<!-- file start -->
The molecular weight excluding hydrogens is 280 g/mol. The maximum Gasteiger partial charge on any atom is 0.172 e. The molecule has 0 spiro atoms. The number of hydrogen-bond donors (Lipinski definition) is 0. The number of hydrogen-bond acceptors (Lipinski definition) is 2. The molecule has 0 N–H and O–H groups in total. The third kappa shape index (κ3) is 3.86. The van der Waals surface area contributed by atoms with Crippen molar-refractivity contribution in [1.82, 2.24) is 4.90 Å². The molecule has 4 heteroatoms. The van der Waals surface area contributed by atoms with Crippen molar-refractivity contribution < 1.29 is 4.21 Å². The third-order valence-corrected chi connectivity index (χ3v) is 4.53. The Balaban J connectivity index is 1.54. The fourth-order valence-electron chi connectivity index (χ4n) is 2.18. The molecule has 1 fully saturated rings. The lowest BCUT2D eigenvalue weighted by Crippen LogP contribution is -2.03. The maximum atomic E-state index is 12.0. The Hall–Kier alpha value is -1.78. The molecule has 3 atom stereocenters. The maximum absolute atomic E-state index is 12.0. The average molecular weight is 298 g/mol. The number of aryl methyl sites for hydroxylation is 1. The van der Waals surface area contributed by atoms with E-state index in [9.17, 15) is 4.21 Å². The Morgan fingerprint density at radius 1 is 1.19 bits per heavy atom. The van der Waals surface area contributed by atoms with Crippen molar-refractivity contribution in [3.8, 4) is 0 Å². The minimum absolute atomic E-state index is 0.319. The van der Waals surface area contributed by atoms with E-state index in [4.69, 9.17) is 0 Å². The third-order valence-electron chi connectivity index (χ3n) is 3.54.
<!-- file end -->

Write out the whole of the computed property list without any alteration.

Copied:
The molecular weight excluding hydrogens is 280 g/mol. The maximum Gasteiger partial charge on any atom is 0.172 e. The molecule has 0 spiro atoms. The number of hydrogen-bond donors (Lipinski definition) is 0. The number of hydrogen-bond acceptors (Lipinski definition) is 2. The molecule has 0 N–H and O–H groups in total. The third kappa shape index (κ3) is 3.86. The van der Waals surface area contributed by atoms with Crippen molar-refractivity contribution in [1.82, 2.24) is 4.90 Å². The molecule has 4 heteroatoms. The van der Waals surface area contributed by atoms with Crippen molar-refractivity contribution < 1.29 is 4.21 Å². The third-order valence-corrected chi connectivity index (χ3v) is 4.53. The Balaban J connectivity index is 1.54. The fourth-order valence-electron chi connectivity index (χ4n) is 2.18. The molecule has 1 fully saturated rings. The lowest BCUT2D eigenvalue weighted by Crippen LogP contribution is -2.03. The maximum atomic E-state index is 12.0. The Hall–Kier alpha value is -1.78. The molecule has 3 atom stereocenters. The maximum absolute atomic E-state index is 12.0. The average molecular weight is 298 g/mol. The number of aryl methyl sites for hydroxylation is 1. The van der Waals surface area contributed by atoms with E-state index in [9.17, 15) is 4.21 Å². The Morgan fingerprint density at radius 1 is 1.19 bits per heavy atom. The van der Waals surface area contributed by atoms with Crippen molar-refractivity contribution in [3.8, 4) is 0 Å². The minimum absolute atomic E-state index is 0.319. The van der Waals surface area contributed by atoms with E-state index in [4.69, 9.17) is 0 Å². The third-order valence-electron chi connectivity index (χ3n) is 3.54.